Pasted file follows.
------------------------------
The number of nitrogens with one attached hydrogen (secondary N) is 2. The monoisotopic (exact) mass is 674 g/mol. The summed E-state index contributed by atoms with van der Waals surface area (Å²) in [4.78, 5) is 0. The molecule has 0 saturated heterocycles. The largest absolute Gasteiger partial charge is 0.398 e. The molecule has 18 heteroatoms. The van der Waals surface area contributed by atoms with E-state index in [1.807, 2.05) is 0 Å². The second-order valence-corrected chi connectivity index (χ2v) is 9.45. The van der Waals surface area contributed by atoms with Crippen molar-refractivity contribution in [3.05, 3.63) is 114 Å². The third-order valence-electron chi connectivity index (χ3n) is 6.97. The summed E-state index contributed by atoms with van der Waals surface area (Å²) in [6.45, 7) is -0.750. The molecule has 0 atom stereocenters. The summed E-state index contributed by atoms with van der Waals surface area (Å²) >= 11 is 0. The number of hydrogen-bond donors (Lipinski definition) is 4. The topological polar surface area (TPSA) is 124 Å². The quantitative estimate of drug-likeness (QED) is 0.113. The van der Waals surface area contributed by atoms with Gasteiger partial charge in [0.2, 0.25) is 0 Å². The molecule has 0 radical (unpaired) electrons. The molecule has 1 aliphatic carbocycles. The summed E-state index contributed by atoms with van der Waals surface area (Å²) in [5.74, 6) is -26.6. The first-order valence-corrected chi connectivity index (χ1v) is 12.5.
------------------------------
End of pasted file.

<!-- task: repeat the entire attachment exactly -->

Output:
The number of nitrogens with one attached hydrogen (secondary N) is 2. The monoisotopic (exact) mass is 674 g/mol. The summed E-state index contributed by atoms with van der Waals surface area (Å²) in [4.78, 5) is 0. The molecule has 0 saturated heterocycles. The largest absolute Gasteiger partial charge is 0.398 e. The molecule has 18 heteroatoms. The van der Waals surface area contributed by atoms with E-state index in [1.807, 2.05) is 0 Å². The second-order valence-corrected chi connectivity index (χ2v) is 9.45. The van der Waals surface area contributed by atoms with Crippen molar-refractivity contribution in [3.05, 3.63) is 114 Å². The third-order valence-electron chi connectivity index (χ3n) is 6.97. The summed E-state index contributed by atoms with van der Waals surface area (Å²) in [6.45, 7) is -0.750. The molecule has 0 atom stereocenters. The summed E-state index contributed by atoms with van der Waals surface area (Å²) >= 11 is 0. The number of hydrogen-bond donors (Lipinski definition) is 4. The topological polar surface area (TPSA) is 124 Å². The quantitative estimate of drug-likeness (QED) is 0.113. The van der Waals surface area contributed by atoms with Gasteiger partial charge in [0.2, 0.25) is 0 Å². The molecule has 0 radical (unpaired) electrons. The molecule has 1 aliphatic carbocycles. The summed E-state index contributed by atoms with van der Waals surface area (Å²) in [5.74, 6) is -26.6. The first-order valence-corrected chi connectivity index (χ1v) is 12.5.